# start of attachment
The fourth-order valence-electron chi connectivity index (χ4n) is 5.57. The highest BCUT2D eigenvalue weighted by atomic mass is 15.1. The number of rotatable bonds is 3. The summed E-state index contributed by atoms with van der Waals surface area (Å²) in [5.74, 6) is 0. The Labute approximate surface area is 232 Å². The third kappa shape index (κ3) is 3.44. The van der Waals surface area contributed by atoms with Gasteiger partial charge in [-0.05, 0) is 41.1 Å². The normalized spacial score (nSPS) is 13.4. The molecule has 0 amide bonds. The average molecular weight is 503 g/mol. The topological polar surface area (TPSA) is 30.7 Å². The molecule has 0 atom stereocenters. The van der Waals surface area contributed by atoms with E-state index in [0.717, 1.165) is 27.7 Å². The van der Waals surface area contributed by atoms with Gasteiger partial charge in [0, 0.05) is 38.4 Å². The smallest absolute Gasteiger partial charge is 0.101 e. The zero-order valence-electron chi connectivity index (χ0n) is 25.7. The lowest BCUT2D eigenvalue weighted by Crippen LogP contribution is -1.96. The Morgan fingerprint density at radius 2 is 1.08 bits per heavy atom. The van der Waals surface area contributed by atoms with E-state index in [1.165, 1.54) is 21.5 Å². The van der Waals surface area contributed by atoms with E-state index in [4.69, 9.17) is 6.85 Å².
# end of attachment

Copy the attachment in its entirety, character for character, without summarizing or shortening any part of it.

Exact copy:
The fourth-order valence-electron chi connectivity index (χ4n) is 5.57. The highest BCUT2D eigenvalue weighted by atomic mass is 15.1. The number of rotatable bonds is 3. The summed E-state index contributed by atoms with van der Waals surface area (Å²) in [5.74, 6) is 0. The Labute approximate surface area is 232 Å². The third kappa shape index (κ3) is 3.44. The van der Waals surface area contributed by atoms with Gasteiger partial charge in [-0.05, 0) is 41.1 Å². The normalized spacial score (nSPS) is 13.4. The molecule has 0 amide bonds. The average molecular weight is 503 g/mol. The topological polar surface area (TPSA) is 30.7 Å². The molecule has 0 atom stereocenters. The van der Waals surface area contributed by atoms with E-state index in [0.717, 1.165) is 27.7 Å². The van der Waals surface area contributed by atoms with Gasteiger partial charge in [0, 0.05) is 38.4 Å². The smallest absolute Gasteiger partial charge is 0.101 e. The zero-order valence-electron chi connectivity index (χ0n) is 25.7. The lowest BCUT2D eigenvalue weighted by Crippen LogP contribution is -1.96. The Morgan fingerprint density at radius 2 is 1.08 bits per heavy atom. The van der Waals surface area contributed by atoms with E-state index in [1.165, 1.54) is 21.5 Å². The van der Waals surface area contributed by atoms with E-state index in [4.69, 9.17) is 6.85 Å².